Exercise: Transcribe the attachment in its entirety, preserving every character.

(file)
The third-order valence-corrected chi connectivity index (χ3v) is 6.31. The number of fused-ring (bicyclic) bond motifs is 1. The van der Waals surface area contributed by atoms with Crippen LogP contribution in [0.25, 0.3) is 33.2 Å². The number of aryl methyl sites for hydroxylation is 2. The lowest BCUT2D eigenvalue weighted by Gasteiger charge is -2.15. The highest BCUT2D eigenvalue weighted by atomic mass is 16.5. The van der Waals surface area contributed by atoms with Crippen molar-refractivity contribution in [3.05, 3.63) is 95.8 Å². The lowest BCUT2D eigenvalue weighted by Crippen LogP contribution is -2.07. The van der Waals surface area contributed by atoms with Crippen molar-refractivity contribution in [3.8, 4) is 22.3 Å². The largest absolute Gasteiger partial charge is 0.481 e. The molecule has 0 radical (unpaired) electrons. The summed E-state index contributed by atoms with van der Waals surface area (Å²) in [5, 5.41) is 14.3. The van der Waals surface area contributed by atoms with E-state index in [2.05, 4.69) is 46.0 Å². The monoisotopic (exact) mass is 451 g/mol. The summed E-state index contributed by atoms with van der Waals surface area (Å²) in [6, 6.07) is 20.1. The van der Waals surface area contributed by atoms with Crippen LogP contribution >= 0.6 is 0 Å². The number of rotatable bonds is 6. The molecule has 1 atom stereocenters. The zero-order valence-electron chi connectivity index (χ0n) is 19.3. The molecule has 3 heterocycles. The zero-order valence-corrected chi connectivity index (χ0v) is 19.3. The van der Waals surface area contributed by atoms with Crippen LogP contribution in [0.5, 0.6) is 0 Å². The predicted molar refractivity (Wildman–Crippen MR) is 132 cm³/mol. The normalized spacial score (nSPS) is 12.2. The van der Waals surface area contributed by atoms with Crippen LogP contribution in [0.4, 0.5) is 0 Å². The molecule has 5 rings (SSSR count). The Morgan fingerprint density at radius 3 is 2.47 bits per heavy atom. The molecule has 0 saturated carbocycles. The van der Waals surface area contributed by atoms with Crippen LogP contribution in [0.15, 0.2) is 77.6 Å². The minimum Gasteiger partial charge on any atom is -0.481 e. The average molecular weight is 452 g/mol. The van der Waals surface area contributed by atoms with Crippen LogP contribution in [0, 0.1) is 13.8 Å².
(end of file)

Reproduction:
The third-order valence-corrected chi connectivity index (χ3v) is 6.31. The number of fused-ring (bicyclic) bond motifs is 1. The van der Waals surface area contributed by atoms with Crippen LogP contribution in [0.25, 0.3) is 33.2 Å². The number of aryl methyl sites for hydroxylation is 2. The lowest BCUT2D eigenvalue weighted by Gasteiger charge is -2.15. The highest BCUT2D eigenvalue weighted by atomic mass is 16.5. The van der Waals surface area contributed by atoms with Crippen molar-refractivity contribution in [3.05, 3.63) is 95.8 Å². The lowest BCUT2D eigenvalue weighted by Crippen LogP contribution is -2.07. The van der Waals surface area contributed by atoms with Crippen molar-refractivity contribution in [3.8, 4) is 22.3 Å². The largest absolute Gasteiger partial charge is 0.481 e. The molecule has 0 radical (unpaired) electrons. The summed E-state index contributed by atoms with van der Waals surface area (Å²) in [5, 5.41) is 14.3. The van der Waals surface area contributed by atoms with E-state index in [2.05, 4.69) is 46.0 Å². The monoisotopic (exact) mass is 451 g/mol. The summed E-state index contributed by atoms with van der Waals surface area (Å²) in [6, 6.07) is 20.1. The van der Waals surface area contributed by atoms with Crippen LogP contribution >= 0.6 is 0 Å². The number of rotatable bonds is 6. The molecule has 1 atom stereocenters. The zero-order valence-electron chi connectivity index (χ0n) is 19.3. The molecule has 3 heterocycles. The zero-order valence-corrected chi connectivity index (χ0v) is 19.3. The van der Waals surface area contributed by atoms with Crippen LogP contribution in [0.5, 0.6) is 0 Å². The predicted molar refractivity (Wildman–Crippen MR) is 132 cm³/mol. The normalized spacial score (nSPS) is 12.2. The van der Waals surface area contributed by atoms with Crippen LogP contribution in [0.4, 0.5) is 0 Å². The molecule has 5 rings (SSSR count). The Morgan fingerprint density at radius 3 is 2.47 bits per heavy atom. The molecule has 0 saturated carbocycles. The van der Waals surface area contributed by atoms with Crippen LogP contribution in [0.15, 0.2) is 77.6 Å². The minimum Gasteiger partial charge on any atom is -0.481 e. The average molecular weight is 452 g/mol. The van der Waals surface area contributed by atoms with Crippen LogP contribution in [0, 0.1) is 13.8 Å².